* ''Mrs. Dalloway'' alternates between following the title character and ShellShockedVeteran Septimus.
* In ''TreasureIsland'', the point of view switches from Jim to the doctor while the former is unconscious.
* ''LegendOfGalacticHeroes'' switches back and forth between the Galactic Empire and the Free Planets Alliance and their two protagonists, Reinhard von Lohengramm and Yang Wenli. Reinhard and his Empire is the more important side, however, making Yang Wenli the {{deuteragonist}}.
* George R.R. Martin's ''ASongOfIceAndFire''. The viewpoint character changes every chapter and there have been 31 viewpoint characters through the first five books.
* We always follow Literature/HarryPotter's point of view throughout the series, with the exception of the opening chapters of ''[[Literature/HarryPotterAndThePhilosophersStone Philosopher's Stone]]'', ''[[Literature/HarryPotterAndTheGobletOfFire Goblet of Fire]]'', ''[[Literature/HarryPotterAndTheHalfBloodPrince Half-Blood Prince]]'' (first two chapters), and ''[[Literature/HarryPotterAndTheDeathlyHallows Deathly Hallows]]'', which have important establishing events that Harry's not present for (although in the case of ''[[Literature/HarryPotterAndTheGobletOfFire Goblet of Fire]]'', he sees them in a dream).
** There is one other exception: during Harry's first Quidditch match in ''Philosopher's Stone'', we are told what Hermione and Ron are doing and saying, even though Harry is not paying special attention to them and would not be able to hear them.
** There is also, somewhat bizarrely, a couple of sentences from Ron's point of view as he knocks out the troll in ''Philosopher's Stone''. Overall, point of view seems a little more flexible in book 1 than it is later in the series.
* The ''{{Everworld}}'' books rotate among the five main characters the role of the narrator.
* ''Literature/{{Animorphs}}'', another series by the same author as ''Everworld'', does the same thing.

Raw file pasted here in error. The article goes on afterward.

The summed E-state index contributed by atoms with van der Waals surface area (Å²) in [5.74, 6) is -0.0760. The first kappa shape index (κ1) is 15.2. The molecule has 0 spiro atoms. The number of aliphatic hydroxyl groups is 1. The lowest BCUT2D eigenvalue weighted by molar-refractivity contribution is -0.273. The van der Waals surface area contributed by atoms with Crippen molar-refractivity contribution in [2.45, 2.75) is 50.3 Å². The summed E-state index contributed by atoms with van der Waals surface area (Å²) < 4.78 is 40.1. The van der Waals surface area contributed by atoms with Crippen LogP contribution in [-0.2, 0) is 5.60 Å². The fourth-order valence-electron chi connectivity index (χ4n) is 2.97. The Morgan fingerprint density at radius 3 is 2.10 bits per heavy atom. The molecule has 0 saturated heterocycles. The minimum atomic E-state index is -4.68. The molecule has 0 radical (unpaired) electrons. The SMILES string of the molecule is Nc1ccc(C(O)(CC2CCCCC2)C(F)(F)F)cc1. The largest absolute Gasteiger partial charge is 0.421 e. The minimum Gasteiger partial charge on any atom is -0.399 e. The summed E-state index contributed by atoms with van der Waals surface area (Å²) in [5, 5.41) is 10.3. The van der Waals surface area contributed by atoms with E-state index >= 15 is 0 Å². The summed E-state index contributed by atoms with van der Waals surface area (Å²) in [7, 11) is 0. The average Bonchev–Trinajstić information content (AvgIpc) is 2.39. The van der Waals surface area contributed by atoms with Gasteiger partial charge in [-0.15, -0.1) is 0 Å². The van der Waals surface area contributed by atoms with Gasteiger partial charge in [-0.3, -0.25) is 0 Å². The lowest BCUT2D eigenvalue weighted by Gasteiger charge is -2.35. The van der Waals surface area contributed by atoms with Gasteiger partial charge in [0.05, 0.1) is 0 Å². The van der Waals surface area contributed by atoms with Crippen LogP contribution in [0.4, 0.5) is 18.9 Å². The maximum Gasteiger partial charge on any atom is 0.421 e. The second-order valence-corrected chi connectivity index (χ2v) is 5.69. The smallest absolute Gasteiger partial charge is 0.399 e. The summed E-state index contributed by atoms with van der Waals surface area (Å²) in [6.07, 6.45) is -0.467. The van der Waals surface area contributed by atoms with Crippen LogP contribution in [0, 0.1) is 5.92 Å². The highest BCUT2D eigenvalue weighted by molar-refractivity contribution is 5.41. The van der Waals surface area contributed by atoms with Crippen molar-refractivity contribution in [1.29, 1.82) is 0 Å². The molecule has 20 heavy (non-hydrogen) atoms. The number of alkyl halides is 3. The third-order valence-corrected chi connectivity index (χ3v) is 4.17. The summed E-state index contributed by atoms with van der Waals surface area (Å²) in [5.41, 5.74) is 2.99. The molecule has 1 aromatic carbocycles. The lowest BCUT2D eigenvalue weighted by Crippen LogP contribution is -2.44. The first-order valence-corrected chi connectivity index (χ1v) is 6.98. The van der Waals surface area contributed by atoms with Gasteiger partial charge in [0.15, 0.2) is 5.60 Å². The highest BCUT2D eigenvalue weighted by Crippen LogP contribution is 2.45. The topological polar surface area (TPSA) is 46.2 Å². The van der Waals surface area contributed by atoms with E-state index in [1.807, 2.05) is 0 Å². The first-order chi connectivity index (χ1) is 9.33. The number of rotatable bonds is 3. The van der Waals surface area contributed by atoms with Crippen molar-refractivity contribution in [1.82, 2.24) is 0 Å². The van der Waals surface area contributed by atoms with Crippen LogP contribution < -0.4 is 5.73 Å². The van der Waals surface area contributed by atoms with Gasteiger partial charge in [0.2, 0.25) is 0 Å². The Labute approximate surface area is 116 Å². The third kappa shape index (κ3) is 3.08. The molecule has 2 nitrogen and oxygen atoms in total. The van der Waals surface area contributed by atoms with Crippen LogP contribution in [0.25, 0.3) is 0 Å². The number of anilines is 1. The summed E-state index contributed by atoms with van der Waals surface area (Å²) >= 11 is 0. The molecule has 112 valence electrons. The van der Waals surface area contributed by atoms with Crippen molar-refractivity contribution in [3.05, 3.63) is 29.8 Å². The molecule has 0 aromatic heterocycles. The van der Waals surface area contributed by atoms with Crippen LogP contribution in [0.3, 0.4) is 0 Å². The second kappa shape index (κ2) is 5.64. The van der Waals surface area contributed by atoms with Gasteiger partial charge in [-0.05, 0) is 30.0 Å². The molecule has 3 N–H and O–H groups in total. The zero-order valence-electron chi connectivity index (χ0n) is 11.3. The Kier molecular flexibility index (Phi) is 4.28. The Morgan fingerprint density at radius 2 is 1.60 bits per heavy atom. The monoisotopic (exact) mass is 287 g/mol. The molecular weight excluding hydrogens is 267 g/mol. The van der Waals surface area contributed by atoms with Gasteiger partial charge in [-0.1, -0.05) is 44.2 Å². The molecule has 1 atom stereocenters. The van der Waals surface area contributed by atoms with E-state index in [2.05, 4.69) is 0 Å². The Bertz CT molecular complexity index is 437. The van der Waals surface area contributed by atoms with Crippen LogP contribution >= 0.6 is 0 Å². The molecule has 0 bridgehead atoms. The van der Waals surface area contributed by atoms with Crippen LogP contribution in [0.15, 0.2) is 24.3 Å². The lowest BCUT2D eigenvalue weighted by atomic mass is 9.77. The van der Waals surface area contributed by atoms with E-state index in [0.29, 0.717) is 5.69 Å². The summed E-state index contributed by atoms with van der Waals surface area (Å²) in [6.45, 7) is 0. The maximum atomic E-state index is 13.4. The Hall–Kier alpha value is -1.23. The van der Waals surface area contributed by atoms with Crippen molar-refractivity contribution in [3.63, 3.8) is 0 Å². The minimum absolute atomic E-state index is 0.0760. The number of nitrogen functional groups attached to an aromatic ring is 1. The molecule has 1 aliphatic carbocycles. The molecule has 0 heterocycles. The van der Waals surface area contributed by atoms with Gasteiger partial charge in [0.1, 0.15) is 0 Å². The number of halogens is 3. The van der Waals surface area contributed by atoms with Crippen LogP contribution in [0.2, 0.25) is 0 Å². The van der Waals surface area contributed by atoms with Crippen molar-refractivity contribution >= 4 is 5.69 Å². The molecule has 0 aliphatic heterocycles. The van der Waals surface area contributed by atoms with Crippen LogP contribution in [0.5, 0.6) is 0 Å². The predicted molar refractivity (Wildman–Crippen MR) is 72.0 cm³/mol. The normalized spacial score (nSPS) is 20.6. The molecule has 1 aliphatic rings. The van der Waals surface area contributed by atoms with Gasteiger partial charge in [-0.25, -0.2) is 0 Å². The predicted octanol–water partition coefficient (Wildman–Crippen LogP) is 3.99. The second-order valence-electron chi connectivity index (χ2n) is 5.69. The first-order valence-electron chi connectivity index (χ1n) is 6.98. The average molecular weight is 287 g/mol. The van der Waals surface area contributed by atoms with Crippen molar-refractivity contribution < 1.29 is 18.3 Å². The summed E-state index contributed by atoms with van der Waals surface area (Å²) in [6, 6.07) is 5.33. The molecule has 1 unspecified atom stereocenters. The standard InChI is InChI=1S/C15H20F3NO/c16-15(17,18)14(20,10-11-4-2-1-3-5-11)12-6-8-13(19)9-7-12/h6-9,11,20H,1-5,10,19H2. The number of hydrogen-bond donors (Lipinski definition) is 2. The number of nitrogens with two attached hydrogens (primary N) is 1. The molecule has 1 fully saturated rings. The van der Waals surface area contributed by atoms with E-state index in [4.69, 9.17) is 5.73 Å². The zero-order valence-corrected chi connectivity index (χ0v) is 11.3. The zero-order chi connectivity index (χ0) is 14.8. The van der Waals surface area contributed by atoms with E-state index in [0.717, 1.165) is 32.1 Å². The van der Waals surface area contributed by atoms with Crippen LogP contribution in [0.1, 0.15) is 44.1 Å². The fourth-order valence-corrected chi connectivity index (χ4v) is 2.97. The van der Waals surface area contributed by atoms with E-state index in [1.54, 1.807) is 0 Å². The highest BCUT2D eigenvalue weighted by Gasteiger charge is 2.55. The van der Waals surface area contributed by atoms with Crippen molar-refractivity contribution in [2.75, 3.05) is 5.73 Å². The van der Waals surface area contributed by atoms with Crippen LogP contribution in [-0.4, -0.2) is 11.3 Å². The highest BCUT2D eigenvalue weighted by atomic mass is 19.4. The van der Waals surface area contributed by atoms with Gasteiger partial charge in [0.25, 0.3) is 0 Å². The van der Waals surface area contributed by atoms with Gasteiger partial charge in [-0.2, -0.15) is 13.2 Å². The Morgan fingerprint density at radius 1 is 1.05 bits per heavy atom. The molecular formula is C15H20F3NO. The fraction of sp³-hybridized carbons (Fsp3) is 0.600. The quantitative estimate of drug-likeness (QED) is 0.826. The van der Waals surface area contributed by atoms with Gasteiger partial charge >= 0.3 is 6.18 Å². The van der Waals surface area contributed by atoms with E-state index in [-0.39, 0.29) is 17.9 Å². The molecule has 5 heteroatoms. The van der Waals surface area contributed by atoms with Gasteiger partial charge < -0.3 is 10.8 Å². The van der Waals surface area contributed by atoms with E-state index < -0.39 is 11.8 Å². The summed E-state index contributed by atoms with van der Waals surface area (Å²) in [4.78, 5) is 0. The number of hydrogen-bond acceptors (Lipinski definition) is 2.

* The ''BabysittersClub'' books feature rotating first-person protagonists.
* The ''DeepWaterBlack'' books were each written from the viewpoint of a new character.
* Emily Rodda's ''Literature/TeenPowerInc.'' series rotates the role of narrator among the six members of the core cast.
* Creator/AnthonyPrice's thriller novels all feature the same group of intelligence officers, but each features a different member of the group as the key player and point-of-view character.
* Terry Pratchett likes to switch to the point-of-view of someone about to meet a tragic end.
** He's nowhere near the only one. This is particularly common in murder mysteries, where the first segment is from the victim's point of view, with enough detail to be interesting but not enough to act as a spoiler. (For no particular reason, Emily Brightwell's ''Mrs. Jeffries'' series comes to mind.)
* Terry Goodkind does this a lot in SwordofTruth, especially noteworthy though is in the first book where the POV has been on the male main character most of the book (except one small part when he is unconscious) until around half of the book where the POV changes to the female main character. This is done to put more info on her personality and her secret and also to show that she also feels an attraction to him.
* Several of Kelley Armstrong's books (''Haunted'' and ''Personal Demon'', for example) switch between several narrators, with each chapter being told by a different one.
* ''TheWheelOfTime'' regularly switches POV between around 10 main characters. The books will also regularly include POV chapters of side characters depending on how Robert Jordan wished to show extra information. Or hide it.
* ''TheRulesOfAttraction'' by BretEastonEllis is narrated by several characters; all of the more important ones narrate at least one chapter.
* Pretty much everything ever written by HarryTurtledove runs on this trope. Most of his series have a minimum of 5 or 6 POV characters per volume, allowing him to describe various aspects of a large-scale event (like a war on multiple fronts, as seen by generals, soldiers, and civilians).
* ''The Man In The Brown Suit'' by Creator/AgathaChristie switches between the protagonist's narration and excerpts from a different character's journal, both in first person.
* Every book in the WickedLovely series switches between (usually three, although Fragile Eternity has four and stopping time has only two) different third person [=POVs=].
* Irvine Welsh's ''Literature/{{Trainspotting}}'' and its sequel, ''Literature/{{Porno}}'', switch between characters (each with their own personal verbal tics and dialects) in each chapter.
* ''Literature/WillGraysonWillGrayson'' evenly alternates chapters between the two titular characters. One is written by John Green, the other by David Levithan.
* ''Literature/HowNotToWriteANovel'' has several examples of what can go wrong when a SwitchingPOV is poorly executed or unintentional.
* The ''KnightAndRogueSeries'' alternates between Michael and Fisk's perspective with each chapter.